ordonner vs commander

I have been teaching French online since late-2013 and one of the most common mistakes I’ve heard students make is confusing ordonner commander. In short, ordonner means to order a person to do something and commander means to order something in a restaurant or bar. This post will provide some great example sentences.

Before moving any further, let’s take a quick look at the verbs in the present tense:

ORDONNERCOMMANDER
j'ordonne
tu ordonnes
il, elle, on ordonne
nous ordonnons
vous ordonnez
ils, elles ordonnent
je commande
tu commandes
il, elle, on commande
nous commandons
vous commandez
ils, elles commandent

ordonner usage

First let’s take a look at ordonner. Specifically, the usage is as follows: ‘ordonner à quelqu’un de faire quelque chose‘ – to order somebody to do something. Let’s look at some example sentences:

  • Je vous ordonne d’apprendre ces verbes. I order you to learn these verbs.
  • Je lui ordonne de mettre un masque ! I’m ordering him to wear a mask!
  • Il nous ordonne d’aller voter. He’s ordering us to go vote.

Separately, ordonner has two other usages: 1) to put in order (e.g. numerically or alphabetically) and 2) to tidy, organize or put in order. Example sentences:

  • J’ordonne les chiffres du plus petit au plus grand. I put the numbers in order from least to greatest.
  • J’ordonne toujours mes affaires avant de faire un voyage. I always put my things in order before taking a trip.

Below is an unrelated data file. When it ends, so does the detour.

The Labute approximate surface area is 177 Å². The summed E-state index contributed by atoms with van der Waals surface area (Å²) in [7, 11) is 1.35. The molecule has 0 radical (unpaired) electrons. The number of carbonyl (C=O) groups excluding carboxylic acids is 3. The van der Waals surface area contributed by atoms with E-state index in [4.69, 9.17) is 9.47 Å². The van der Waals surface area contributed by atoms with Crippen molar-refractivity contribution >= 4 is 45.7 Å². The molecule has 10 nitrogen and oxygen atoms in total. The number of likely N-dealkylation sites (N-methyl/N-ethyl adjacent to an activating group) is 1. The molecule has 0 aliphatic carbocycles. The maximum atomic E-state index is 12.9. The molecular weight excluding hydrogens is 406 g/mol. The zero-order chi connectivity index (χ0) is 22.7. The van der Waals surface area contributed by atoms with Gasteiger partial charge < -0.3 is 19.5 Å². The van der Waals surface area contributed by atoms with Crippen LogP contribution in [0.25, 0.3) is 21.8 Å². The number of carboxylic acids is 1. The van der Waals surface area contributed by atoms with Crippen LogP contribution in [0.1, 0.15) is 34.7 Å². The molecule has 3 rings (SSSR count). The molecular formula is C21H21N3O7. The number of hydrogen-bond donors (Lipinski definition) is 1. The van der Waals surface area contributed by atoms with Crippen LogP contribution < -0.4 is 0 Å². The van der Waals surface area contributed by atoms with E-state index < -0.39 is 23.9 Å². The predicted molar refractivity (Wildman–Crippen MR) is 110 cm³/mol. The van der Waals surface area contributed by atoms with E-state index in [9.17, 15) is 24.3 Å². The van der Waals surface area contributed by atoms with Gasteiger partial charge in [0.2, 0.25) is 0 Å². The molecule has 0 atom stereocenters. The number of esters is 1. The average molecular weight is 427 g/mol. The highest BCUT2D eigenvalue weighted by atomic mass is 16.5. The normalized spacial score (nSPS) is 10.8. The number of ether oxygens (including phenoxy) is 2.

commander usage

Commander also means to order but it specifically means to order something as in to ‘order online’.

  • Je commande tous mes manuels scolaires en ligne. I order all my textbooks online.
  • Vous êtes prêts a commander ? Are you ready to order?
  • Je vais commander le filet mignon. I’m going to order the filet mignon.

To confuse matters, you can also say, ‘commander à quelqu’un de faire quelque chose‘ to mean ‘to order somebody to do something’. Here’s an example sentence:

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  • Le professeur commmande aux étudiants de se taire. The teacher order the students to be quiet.

Lastly, commander also means to be in charge of or to order around. For example:

  • Le patron commande ses employés. The boss is in charge of his employees.
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About David Issokson

David Issokson is a lifelong language enthusiast. His head is swimming with words and sounds as he speaks over six languages. Of all the languages he speaks, he's the most passionate about French! David has helped hundreds of students to improve their French in his private online lessons. When procrastinating working on his site, FrenchLearner.com, David enjoys his time skiing and hiking in Teton Valley, Idaho.

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